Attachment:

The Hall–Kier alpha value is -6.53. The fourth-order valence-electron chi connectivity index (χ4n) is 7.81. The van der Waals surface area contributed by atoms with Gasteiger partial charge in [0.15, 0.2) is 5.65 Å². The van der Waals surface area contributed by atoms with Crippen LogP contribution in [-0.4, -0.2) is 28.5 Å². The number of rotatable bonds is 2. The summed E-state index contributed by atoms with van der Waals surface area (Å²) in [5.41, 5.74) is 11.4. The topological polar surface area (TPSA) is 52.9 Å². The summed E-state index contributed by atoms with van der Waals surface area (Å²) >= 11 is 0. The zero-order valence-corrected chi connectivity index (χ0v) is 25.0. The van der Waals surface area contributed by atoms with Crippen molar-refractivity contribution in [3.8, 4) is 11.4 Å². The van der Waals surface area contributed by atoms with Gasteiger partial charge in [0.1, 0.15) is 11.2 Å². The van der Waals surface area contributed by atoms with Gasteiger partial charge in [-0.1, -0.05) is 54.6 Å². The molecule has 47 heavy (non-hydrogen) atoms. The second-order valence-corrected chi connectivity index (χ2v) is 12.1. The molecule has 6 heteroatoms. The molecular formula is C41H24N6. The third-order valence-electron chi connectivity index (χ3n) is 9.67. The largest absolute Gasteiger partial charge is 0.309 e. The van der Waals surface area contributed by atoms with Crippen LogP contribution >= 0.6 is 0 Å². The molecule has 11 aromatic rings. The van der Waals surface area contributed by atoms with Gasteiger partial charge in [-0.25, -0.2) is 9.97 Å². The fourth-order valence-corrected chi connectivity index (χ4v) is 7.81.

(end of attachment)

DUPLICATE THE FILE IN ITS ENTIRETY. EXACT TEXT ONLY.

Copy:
The Hall–Kier alpha value is -6.53. The fourth-order valence-electron chi connectivity index (χ4n) is 7.81. The van der Waals surface area contributed by atoms with Gasteiger partial charge in [0.15, 0.2) is 5.65 Å². The van der Waals surface area contributed by atoms with Crippen LogP contribution in [-0.4, -0.2) is 28.5 Å². The number of rotatable bonds is 2. The summed E-state index contributed by atoms with van der Waals surface area (Å²) in [5.41, 5.74) is 11.4. The topological polar surface area (TPSA) is 52.9 Å². The summed E-state index contributed by atoms with van der Waals surface area (Å²) >= 11 is 0. The zero-order valence-corrected chi connectivity index (χ0v) is 25.0. The van der Waals surface area contributed by atoms with Crippen molar-refractivity contribution in [3.8, 4) is 11.4 Å². The van der Waals surface area contributed by atoms with Gasteiger partial charge in [0.1, 0.15) is 11.2 Å². The van der Waals surface area contributed by atoms with Gasteiger partial charge in [-0.1, -0.05) is 54.6 Å². The molecule has 47 heavy (non-hydrogen) atoms. The second-order valence-corrected chi connectivity index (χ2v) is 12.1. The molecule has 6 heteroatoms. The molecular formula is C41H24N6. The third-order valence-electron chi connectivity index (χ3n) is 9.67. The largest absolute Gasteiger partial charge is 0.309 e. The van der Waals surface area contributed by atoms with Crippen LogP contribution >= 0.6 is 0 Å². The molecule has 11 aromatic rings. The van der Waals surface area contributed by atoms with Gasteiger partial charge in [-0.25, -0.2) is 9.97 Å². The fourth-order valence-corrected chi connectivity index (χ4v) is 7.81.